yoga for balance
Balance is your ability to maintain your body’s center of mass over its base of support. Put more simply it is your competency to not fall over.
Your ability or inability to balance is the result of three systems:
- Your vestibular system
- Your proprioceptive system
- Your visual system
Your Vestibular System
Your Vestibular System is your inner ear. Your inner ear sense information about motion, equilibrium and spatial orientation. This information is collected in your inner ear by the utricle, saccule and three semicircular canals.
Your utricle and saccule detect gravity, that is information in a linear orientation, as well as linear movement. Your semicircular canals detect rotational movement.
When you look up and down at the ground and the sky and you are stimulating your utricle and saccule to detect gravity, that is information in a linear orientation as well as linear movement. When you turn your head side to side and you are stimulating your semicircular canals, this is allowing your vestibular system to detect rotational movement. These simple movement patterns will stimulate your vestibular system and help to improve your balance.
Your Proprioceptive System
Proprioception is defined as the unconscious perception of movement and spatial orientation arising from stimuli within the body itself. We receive proprioceptive input from our skin, muscles, joints and sensory receptors that are sensitive to movement and pressure in our connective tissue.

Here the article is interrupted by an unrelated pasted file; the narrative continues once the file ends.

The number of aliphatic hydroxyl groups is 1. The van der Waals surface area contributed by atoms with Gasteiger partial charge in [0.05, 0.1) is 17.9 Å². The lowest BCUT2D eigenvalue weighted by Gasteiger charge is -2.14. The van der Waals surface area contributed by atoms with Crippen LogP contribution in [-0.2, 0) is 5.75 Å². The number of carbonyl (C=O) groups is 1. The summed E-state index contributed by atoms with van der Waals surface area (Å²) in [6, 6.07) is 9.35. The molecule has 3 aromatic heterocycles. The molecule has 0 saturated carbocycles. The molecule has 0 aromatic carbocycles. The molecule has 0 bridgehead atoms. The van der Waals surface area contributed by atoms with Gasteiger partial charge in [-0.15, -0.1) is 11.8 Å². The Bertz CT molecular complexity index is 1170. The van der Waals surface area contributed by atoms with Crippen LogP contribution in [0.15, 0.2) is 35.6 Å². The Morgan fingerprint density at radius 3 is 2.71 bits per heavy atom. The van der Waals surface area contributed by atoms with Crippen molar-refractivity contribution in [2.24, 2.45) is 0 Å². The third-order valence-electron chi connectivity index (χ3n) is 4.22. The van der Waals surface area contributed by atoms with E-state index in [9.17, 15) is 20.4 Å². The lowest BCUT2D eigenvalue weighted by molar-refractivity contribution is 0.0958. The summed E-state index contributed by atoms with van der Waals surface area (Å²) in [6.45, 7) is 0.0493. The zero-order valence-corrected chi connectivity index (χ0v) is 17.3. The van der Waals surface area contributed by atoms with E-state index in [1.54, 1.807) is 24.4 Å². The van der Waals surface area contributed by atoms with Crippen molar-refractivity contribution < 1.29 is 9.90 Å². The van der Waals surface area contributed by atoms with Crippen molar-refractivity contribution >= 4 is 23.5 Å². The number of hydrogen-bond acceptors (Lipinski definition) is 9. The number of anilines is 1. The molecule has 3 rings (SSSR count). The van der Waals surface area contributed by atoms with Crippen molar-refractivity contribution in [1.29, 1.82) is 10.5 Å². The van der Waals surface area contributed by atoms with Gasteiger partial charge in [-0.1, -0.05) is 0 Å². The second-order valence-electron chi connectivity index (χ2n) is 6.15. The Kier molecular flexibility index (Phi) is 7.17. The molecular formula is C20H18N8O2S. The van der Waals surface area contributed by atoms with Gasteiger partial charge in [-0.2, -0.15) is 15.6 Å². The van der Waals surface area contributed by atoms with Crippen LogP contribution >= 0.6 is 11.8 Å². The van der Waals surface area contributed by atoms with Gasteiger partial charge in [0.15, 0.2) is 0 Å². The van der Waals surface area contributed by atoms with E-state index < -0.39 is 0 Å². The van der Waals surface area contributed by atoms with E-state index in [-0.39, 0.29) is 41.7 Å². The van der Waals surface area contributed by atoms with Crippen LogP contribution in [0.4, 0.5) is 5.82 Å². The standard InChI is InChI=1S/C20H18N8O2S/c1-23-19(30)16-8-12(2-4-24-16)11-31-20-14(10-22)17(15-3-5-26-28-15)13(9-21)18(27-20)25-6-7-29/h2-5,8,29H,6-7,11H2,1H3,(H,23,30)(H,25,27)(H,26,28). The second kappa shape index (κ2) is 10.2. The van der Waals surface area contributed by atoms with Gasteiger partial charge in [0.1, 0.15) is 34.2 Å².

Proprioception is sensed by your entire nervous system. Inside each muscle and joint, you have tiny meters called muscle spindles and golgi tendons that are constantly measuring the amount of tension and degree of contraction that are happening. This information travels up your spinal cord through your spinocerebellar tract and makes its way to your cerebellum. Your cerebellum accepts information from your skin, muscles and joints throughout your whole body and calculates where your body should be in space.
We challenge our proprioceptive system all the time as yogis. When we take our socks and shoes off and practice in our bare foot, we experience maximum input through our feet from the ground. As we move around in different yoga postures our nervous system and brain responds to this proprioceptive input from the ground, your joints, muscles and position in space.
Your Visual System
You have sensory receptors in your retina called rods and cones. When light strikes the rods and cones of your retina, the rods and cones send impulses to your brain that provide visual cues that tell your brain how you are oriented relative to the objects around you.
Yoga Postures/Asanas: Head Rolls, Anantasana or Couch Pose, Cat Pose or Marjaryasana, Balancing Table Pose or Dandayamana Bharmanasana, Side Plank or vasisthasana, Lunge pose or Anjaneyasana, Chair Pose or Utkatasana, Tree Pose or Vrksasana, Standing Knee to, Mountain step back to High Lunge or Tadasana to Utthita Ashwa Sanchalanasana, Mountain to Chair to Tree, Downward Facing Dog or Adho Mukha Svanasana, Lunge Pose or Anjaneyasana, Revolved Lunge Pose or Parivrtta Anjaneyasana, Pigeon or Eka Pada Rajakapotasana, Balancing Bound Angle Pose or Dandayamana Baddha Konasana, Savasana or Corpse Pose, Shunya Mudra
Lokah Samastah Sukhino Bhavantu
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